As you learn a language, one of the major tasks is vocabulary acquisition. The more words you know, the better you communicate. Occasionally, you run across words that are not translatable, but for the most part words in one language have an equivalent in another.
In the process of acquiring more vocabulary you will notice that you often learn these words in related-topic groups. For instance, your recent ski-weekend helped you learn words for types of weather, winter clothing, hot foods, ski equipment, and probably a couple other word groupings.
Some groupings are just harder to learn than others. Two of the hardest for me, even after 15 years of constant Spanish immersion, are cuts of beef and types of fish (there’s a Puerto Rican genealogy and family tree transition coming, I promise). The beef problem comes from not knowing the cuts very well in English and also that the names change from country to country. I know I like filet mignon, a grilled boneless short rib, a juicy entraña (ten years of eating this and I still don’t know how this is different from churrasco), arrachera, or a tasty bife de chorizo (which, as far as I can tell, actually has no chorizo involved). But don’t even ask me how to say any of those in the opposite language. Ain’t gonna happen.
With fish, my problem’s a bit different. There are so many names and so many different types of fish, I just get confused. Chapín, rodaballo and merluza for instance. And let’s not even get into the different words that Spain has for the various types of shrimp: gambas, camarones, carabineiros, etc. Yeah, yeah, I know…Puerto Rico family tree.
And now the third grouping that proved tricky for me turned out to be familial relationships. Brother-in-law, step-mother, niece, nephew, great-grandmother and on and on. The funnest to say, although not the most difficult to remember, has always been tatara-tatara-tatara-abuelo. But after several years I had mastered them all.
Then I arrived in Puerto Rico. And I heard yerna, primos hermanos, hermanos de crianza, hermanos de leche…
Infograhic: 12 Spanish Words for Family Members and Relatives
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12 Spanish Words for Family Members and Relatives I Learned in Puerto Rico
Here are the words I’ve run across so hopefully you won’t have to suffer through the same confusions.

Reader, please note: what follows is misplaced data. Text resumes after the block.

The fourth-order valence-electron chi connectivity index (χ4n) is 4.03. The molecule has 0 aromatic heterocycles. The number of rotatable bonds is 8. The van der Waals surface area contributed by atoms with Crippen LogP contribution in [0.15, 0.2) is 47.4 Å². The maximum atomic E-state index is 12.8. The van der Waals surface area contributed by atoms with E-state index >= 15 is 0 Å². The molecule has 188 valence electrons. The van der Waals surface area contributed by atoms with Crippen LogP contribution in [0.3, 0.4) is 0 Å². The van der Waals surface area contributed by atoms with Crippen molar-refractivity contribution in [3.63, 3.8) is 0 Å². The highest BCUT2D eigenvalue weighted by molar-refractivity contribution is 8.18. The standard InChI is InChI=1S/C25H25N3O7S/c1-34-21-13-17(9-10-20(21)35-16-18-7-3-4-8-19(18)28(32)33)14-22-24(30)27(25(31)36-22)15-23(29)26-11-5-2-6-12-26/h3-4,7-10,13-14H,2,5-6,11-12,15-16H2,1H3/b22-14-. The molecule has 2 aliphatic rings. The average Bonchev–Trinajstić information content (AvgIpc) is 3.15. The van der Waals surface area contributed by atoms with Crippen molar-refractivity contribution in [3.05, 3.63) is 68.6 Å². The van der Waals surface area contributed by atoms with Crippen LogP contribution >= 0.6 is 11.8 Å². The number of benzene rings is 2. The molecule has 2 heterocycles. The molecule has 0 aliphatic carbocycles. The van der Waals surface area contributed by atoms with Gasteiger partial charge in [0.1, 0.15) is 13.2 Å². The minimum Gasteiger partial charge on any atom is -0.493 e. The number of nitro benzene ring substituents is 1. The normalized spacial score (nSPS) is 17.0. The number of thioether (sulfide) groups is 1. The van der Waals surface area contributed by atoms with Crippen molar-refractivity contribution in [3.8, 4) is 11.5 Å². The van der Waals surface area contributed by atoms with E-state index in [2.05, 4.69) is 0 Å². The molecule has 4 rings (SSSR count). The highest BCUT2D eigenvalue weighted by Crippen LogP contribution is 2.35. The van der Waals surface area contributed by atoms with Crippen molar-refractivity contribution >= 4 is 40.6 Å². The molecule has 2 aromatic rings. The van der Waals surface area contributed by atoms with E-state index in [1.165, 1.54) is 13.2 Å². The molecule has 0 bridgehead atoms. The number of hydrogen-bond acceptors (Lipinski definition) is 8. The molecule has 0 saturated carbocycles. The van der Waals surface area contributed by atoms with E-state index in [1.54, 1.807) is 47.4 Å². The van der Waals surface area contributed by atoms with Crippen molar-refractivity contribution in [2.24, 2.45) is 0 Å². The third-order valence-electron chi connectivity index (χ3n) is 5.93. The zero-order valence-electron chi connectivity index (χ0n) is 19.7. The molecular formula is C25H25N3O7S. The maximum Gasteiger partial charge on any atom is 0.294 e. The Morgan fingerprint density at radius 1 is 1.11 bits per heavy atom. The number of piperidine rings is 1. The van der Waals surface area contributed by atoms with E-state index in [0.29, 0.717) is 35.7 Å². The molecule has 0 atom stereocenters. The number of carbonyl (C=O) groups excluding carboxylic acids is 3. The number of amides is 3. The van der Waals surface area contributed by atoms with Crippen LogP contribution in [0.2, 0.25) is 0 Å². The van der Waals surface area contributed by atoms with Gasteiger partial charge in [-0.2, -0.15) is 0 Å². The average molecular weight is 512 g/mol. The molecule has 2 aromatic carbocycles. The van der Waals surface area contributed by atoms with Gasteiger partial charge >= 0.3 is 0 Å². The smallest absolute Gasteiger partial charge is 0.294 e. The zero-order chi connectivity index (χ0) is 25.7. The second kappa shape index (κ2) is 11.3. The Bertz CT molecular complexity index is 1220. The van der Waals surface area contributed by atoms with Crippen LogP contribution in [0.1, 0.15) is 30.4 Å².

1. compadre / comadre
Slang is compay / comay. Your childrens’ godfather or godmother, either from baptism or confirmation. Although compay exists for the male equivalent it is much less common.
2. primo hermano / prima hermana
Your cousins. Every other Spanish-speaking country uses primo but for some reason in Puerto Rico they use primo hermano instead. Primos segundo and primos terceros would then be your second and third cousins.
3. tío abuelo / tía abuela
Your grandfather’s brother or sister.
4. padrino / madrina
Godfather and godmother. Puerto Rican might have two sets of padrinos: the ones that Baptized as a child and the ones of your Confirmation.
5. hermano de crianza / hermana de crianza
Step-brother or foster brother.
6. hermano de leche / hermana de leche
This term comes from an older period when children were not always breast-fed by their mother. Often another woman would breast-feed the baby instead. So this is a brother that breast-fed from the same woman as you (not your mom).
7. cuñado / cuñada
This term is used for your brother or sister-in-law, however it differs in English in one important way. It does not refer to the spouse’s sibling of your sibling. It only refers to the persons directly related to your spouse. So your brother-in-law’s wife would not be your cuñada. Nor would his siblings be your in-laws.
8. concuñado / concuñada
The relation that your siblings and your wife’s siblings have.
9. chozno / chozna
Great-great-great grandson or granddaughter.
10. tío político / tía política (or any other “político”)
This means that you are related to the person by marriage. So, a tío político is an uncle by marriage.
There is no equivalent in English. For you, these are your childrens’ in-laws. So the in-laws of your daughter are your consuegros.
Daughter-in-law. As mentioned before, this term does not exist in most countries. To say son-in-law the word is yerno, so intuitively you would expect yerna to be correct as well. Unfortunately, this is not true. Instead, most countries use nuera for daughter-in-law.
To learn more about the Spanish from Puerto Rico, search the Speaking Latino free online dictionary or check out my books Speaking Boricua: A Practical Guide to Puerto Rican Spanish and Speaking Phrases Boricua: A Collection of Wisdom and Sayings from Puerto Rico.